As we hit the third rest day, Team Bahrain Victorious has so far found a stage win at this year's Tour de France elusive, but could it have found a solution in the use of a huge 180mm front disc rotor.
Fred Wright has come closest to a stage victory, finishing second on Stage 13, but many Bahrain Victorious riders have only been noticeable by their absence. Even Matej Mohoric doesn't appear to be his usual self and it's been down to Tom Pidcock of Ineos Grenadiers to impress on the descents.
But Bahrain Victorious has a new weapon in its armoury. We spotted one of their bikes just before the start of Stage 14 fitted with a huge 180mm front disc rotor.
Typically in the pro peloton, we see riders and teams opting for a 160mm disc at the front and a 140mm disc at the rear. This is often what bikes get sold with as standard and seems to strike a good balance between braking power, heat dissipation and weight.
We do sometimes see smaller riders using a 140mm disc at both the front and the rear as their lower mass means they don't need as much braking power and are less likely to overheat a rotor even on the Tour's long descents.
Many teams like all their riders to be using a consistent brake rotor size as it makes wheel swaps much simpler – any rider can have any wheel off the roof of the team car. Using 160mm and 140mm rotors also makes it more likely that the neutral service will be able to help the rider in an emergency. This year neutral service is provided by Shimano which has taken over from Mavic.
Shimano also supplies Team Bahrain Victorious, using the Dura-Ace R9200 12-speed groupset at this year's Tour. The groupset uses M900 Ice-Tech Freeze rotors borrowed from the brand's XTR top-of-the-range mountain bike (MTB) groupset.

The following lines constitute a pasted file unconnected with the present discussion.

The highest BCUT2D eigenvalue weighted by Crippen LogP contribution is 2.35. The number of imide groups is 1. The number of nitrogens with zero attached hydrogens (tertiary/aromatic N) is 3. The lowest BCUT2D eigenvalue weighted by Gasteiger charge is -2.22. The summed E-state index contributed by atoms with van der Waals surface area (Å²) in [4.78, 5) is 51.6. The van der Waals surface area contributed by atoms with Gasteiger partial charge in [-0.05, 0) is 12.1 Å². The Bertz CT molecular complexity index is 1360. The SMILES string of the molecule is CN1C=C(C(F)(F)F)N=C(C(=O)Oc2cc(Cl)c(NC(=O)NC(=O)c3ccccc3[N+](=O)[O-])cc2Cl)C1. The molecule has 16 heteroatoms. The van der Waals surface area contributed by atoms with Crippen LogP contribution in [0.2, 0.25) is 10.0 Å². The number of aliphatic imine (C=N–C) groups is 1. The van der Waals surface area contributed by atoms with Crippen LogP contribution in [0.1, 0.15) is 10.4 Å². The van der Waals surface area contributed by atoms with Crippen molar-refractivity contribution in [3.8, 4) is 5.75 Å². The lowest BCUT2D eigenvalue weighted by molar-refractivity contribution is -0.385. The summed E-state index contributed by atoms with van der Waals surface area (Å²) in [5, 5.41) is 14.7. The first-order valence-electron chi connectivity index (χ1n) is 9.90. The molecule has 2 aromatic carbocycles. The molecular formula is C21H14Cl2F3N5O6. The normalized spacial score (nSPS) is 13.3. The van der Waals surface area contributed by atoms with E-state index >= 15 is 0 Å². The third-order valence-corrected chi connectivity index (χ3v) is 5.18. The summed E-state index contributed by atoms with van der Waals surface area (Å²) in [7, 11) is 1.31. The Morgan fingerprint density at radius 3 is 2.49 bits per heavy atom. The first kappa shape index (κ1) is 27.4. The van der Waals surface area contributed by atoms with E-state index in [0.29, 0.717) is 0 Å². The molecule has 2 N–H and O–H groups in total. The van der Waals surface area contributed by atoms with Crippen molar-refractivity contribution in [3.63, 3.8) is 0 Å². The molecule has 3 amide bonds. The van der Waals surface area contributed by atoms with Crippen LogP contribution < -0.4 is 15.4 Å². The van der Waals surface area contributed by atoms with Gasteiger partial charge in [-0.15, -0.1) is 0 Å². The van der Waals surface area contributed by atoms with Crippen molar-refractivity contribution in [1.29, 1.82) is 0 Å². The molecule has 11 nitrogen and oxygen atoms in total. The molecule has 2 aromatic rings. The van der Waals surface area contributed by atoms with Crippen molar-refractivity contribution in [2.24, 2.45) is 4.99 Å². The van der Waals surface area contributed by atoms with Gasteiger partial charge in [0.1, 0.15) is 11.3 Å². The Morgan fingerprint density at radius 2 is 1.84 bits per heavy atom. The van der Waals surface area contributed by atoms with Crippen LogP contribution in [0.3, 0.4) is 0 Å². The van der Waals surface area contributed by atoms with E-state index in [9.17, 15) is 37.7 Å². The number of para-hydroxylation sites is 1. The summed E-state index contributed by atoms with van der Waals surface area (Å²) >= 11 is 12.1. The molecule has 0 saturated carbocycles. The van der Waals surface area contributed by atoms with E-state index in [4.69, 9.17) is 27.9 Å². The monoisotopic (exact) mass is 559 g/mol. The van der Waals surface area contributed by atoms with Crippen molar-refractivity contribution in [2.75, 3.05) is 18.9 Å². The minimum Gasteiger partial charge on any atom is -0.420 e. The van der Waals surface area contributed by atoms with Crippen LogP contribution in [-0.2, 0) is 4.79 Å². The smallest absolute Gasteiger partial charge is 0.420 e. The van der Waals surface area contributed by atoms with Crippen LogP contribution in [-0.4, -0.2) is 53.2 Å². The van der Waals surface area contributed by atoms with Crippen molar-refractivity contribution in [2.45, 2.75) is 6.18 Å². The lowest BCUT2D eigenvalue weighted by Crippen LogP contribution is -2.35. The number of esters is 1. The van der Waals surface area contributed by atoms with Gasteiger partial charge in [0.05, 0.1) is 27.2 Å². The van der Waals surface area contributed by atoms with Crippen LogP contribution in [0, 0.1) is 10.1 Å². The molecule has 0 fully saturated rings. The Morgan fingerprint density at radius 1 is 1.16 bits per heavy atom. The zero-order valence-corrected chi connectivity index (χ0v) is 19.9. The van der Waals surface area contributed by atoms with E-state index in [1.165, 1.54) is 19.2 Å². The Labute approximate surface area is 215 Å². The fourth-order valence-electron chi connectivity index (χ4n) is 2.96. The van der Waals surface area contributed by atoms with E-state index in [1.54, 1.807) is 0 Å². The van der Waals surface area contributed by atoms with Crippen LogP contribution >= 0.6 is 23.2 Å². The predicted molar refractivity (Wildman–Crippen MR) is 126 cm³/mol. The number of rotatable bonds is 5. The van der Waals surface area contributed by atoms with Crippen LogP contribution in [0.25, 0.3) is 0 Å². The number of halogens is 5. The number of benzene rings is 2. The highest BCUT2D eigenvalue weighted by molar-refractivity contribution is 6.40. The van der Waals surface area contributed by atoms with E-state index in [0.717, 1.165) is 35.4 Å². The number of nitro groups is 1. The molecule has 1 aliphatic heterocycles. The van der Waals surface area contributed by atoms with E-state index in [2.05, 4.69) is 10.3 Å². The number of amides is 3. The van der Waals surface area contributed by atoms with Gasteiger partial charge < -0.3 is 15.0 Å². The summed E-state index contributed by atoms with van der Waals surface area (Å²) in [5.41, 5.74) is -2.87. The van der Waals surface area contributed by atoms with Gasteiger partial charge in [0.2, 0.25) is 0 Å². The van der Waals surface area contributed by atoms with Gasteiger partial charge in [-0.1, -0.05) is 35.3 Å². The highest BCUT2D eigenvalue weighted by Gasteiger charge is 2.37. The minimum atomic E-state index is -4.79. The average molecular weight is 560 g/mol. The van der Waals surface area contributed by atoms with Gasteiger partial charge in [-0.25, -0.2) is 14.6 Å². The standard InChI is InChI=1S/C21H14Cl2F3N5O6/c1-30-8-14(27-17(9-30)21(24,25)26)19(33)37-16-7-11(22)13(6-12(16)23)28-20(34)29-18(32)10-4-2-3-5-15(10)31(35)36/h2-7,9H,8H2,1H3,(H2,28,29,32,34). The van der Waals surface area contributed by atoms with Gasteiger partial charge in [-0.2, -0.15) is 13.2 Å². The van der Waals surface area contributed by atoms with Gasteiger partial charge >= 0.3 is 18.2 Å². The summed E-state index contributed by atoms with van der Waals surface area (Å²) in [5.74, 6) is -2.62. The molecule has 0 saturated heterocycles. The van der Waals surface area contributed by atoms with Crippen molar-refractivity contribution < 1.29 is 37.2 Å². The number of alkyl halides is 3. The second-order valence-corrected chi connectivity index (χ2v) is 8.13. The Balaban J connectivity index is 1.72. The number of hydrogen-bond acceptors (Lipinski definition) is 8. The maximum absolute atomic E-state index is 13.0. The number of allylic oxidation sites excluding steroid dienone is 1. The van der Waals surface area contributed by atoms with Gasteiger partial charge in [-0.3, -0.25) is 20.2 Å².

Being designed for mountain bikes, there are some huge sizes available but Shimano only sells 140 or 160mm for road use. Both of those options feature four arms connecting the braking surface to the centre lock whereas the one pictured on the Bahrain Victorious bike clearly uses five as found on the 180mm+ rotors.
The move to the MTB rotors comes after complaints of the older style Dura-Ace discs warping when hot and then rubbing on the pads. In my experience, it is a definite improvement and when combined with the additional 10% pad clearance of the latest callipers, it does almost eliminate the problem with a good set-up.
So why would anyone use a bigger rotor? Well, we've been asking ourselves the same question as this change to 180/160mm rotors is likely costing the rider 60-70g when compared to a 160/140mm setup.
We do often see huge rotors used on mountain bikes because they provide greater leverage and torque to stop the rotation due to the fact that they are further away from the rotating axle (the hub). In plain English, that means more braking power but as the limiting factor in road riding is usually the tyre's contact with the road, is that not a bit unnecessary?
Well, we think yes but the unknown Bahrain Victorious rider was clearly quite set on the idea as the bike requires a different calliper mount and adds the risk of not being able to find a spare wheel if he punctured. Bigger rotors do also have a larger braking surface to dissipate heat which means more consistent braking performance even after multiple heavy braking zones as is typical of a hairpin descent, for example.
From previous races, we know that Bahrain Victorious aren't afraid to buck the trend and try something new. For example, at Milan-San Remo, Matej Mohoric used a dropper post on his way to victory. Is there anything we can't steal from the mountain bikers? Dropper posts, fatter tyres, tubeless tech and now big discs. What do you think is next!?
Let us know your thoughts on 180mm discs and what mountain bike tech we roadies will steal next in the comments below...
Jamie has been riding bikes since a tender age but really caught the bug for racing and reviewing whilst studying towards a master's in Mechanical engineering at Swansea University. Having graduated, he decided he really quite liked working with bikes and is now a full-time addition to the road.cc team. When not writing about tech news or working on the Youtube channel, you can still find him racing local crits trying to cling on to his cat 2 licence...and missing every break going...